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senderoaburrido
13-Mar-2017, 19:32
I've got a copal 1 shutter stuck in a board because the flange is too tight. I'm applying gentle, even torsion with my right (dominant) hand going counter clockwise, and it's just not coming out. I figure it might have shifted or tightened over the past year in that board. Any tips or tricks for popping it out?

B.S.Kumar
13-Mar-2017, 19:42
Use a lens wrench https://www.bhphotovideo.com/c/product/131992-USA/Rodenstock_260600_Metal_Lens_Wrench.html

Kumar

Leigh
13-Mar-2017, 19:54
Are you torquing the retaining ring at the back, or the shutter body itself.

You can't torque the body if it's properly installed since the anti-rotation screw won't allow it to turn.

- Leigh

Doremus Scudder
14-Mar-2017, 03:01
Do you have a flange or a retaining ring? A flange is screwed onto the lens board and the shutter is in turn screwed into it. A retaining ring is tightened onto the protruding shutter threads and tightens up against the lens board. Retaining rings are much more common.

If you have a retaining ring, do get a wrench like the one linked to above or an adjustable spanner. Adjustable spanners are bigger and provide more leverage.

If you are trying to unscrew the shutter body from a flange and it is too tight, you need to find a tool to give you more levarage. A strap wrench is the usual tool for this https://www.google.at/search?q=loop+wrench&source=lnms&tbm=isch&sa=X&ved=0ahUKEwj69-Gb3tXSAhWChywKHfElBJUQ_AUIBigB&biw=1292&bih=676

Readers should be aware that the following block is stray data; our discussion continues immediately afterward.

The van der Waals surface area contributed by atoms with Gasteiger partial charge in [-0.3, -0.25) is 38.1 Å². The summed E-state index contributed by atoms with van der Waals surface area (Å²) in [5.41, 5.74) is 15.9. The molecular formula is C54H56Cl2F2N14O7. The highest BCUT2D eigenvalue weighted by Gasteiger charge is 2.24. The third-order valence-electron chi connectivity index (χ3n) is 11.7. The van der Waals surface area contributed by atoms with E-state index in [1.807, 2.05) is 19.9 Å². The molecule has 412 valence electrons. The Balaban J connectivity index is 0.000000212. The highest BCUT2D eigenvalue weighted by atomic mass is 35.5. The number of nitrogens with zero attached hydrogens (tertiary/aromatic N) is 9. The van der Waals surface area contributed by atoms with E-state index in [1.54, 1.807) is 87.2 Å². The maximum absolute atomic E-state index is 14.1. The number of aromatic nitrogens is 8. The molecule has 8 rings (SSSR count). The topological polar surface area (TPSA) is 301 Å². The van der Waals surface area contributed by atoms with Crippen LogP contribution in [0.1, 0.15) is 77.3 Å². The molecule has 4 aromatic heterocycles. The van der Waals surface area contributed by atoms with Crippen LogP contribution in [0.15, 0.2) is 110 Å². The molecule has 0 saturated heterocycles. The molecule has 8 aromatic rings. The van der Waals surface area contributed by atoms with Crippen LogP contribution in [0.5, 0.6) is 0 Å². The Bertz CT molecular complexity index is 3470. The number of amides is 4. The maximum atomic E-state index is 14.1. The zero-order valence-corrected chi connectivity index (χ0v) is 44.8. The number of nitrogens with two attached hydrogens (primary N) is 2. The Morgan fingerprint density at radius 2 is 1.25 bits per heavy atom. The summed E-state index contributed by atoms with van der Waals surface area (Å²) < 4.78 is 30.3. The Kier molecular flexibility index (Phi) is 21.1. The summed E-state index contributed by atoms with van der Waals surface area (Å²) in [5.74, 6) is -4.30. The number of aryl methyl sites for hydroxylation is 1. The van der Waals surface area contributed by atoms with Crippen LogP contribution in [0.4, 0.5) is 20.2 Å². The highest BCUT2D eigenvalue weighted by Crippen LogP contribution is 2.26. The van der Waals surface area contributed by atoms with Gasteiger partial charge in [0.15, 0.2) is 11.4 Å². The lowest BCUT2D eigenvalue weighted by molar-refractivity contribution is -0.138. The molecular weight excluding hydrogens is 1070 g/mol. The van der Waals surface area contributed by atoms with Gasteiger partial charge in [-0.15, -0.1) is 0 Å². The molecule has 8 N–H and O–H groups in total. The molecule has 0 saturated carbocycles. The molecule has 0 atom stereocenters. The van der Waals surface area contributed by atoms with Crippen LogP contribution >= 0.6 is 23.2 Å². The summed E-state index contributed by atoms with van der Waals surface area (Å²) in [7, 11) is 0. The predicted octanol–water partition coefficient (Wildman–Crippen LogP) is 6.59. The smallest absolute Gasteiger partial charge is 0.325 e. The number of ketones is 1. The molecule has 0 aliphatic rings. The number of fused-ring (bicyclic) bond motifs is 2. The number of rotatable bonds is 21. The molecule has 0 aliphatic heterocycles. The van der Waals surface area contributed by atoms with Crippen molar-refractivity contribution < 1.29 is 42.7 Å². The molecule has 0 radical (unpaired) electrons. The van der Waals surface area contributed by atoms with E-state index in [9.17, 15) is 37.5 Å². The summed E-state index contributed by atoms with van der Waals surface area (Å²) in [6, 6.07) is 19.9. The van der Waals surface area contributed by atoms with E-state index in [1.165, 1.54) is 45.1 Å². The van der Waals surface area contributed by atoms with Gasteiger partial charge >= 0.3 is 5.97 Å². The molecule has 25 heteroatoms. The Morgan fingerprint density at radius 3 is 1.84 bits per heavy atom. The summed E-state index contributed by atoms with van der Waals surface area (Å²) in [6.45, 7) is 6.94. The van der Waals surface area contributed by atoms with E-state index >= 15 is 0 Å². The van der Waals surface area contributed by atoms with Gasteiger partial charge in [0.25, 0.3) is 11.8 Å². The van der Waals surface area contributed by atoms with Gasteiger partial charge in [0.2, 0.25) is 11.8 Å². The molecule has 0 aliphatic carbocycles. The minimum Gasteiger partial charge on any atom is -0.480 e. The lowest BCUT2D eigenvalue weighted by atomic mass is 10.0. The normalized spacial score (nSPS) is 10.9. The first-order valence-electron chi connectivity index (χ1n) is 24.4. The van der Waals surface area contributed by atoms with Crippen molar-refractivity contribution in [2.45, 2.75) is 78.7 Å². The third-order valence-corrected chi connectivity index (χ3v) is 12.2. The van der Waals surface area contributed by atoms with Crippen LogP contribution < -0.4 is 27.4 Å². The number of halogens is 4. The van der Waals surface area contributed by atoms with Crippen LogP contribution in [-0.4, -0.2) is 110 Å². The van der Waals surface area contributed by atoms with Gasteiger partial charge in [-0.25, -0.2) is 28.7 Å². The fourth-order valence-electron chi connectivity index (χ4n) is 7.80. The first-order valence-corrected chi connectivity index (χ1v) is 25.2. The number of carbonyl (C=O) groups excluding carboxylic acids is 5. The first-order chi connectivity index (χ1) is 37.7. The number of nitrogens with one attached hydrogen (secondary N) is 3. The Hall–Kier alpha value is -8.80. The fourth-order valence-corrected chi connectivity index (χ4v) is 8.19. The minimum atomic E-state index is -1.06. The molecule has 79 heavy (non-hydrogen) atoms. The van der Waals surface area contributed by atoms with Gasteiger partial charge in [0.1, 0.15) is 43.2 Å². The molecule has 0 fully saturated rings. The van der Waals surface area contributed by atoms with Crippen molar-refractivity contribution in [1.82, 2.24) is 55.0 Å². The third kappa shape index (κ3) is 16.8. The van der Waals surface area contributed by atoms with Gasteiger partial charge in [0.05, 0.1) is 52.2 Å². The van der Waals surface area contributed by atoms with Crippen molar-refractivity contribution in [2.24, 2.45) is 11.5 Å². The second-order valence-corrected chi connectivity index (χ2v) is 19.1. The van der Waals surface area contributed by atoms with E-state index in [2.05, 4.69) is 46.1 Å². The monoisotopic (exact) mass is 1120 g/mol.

Best,

Doremus

Drew Bedo
14-Mar-2017, 06:12
Righty-Tighty/Lefty-Loosy

You can tell which hand is the lwft hand by holdiong both hands out at arms-length with the palms facing away, with the finger tips pointing up and the fingers spread wide. The index finger and thumb of olne hand will approximate the shape of a capitol "L": THAT is the LEFT hand.

Now make a loose fist with the RIGHT hand (the other hand) and extend the thumb in the directinn you want the part to be loosened to molve. In the case of the lens flange this will be away from the lens board. Notice that the curled fingers will show you the direction to turn the flange to loosen it (turning to the left). This is often described as "colunter-clockwisee", but today, many cannot use an analog clock dial.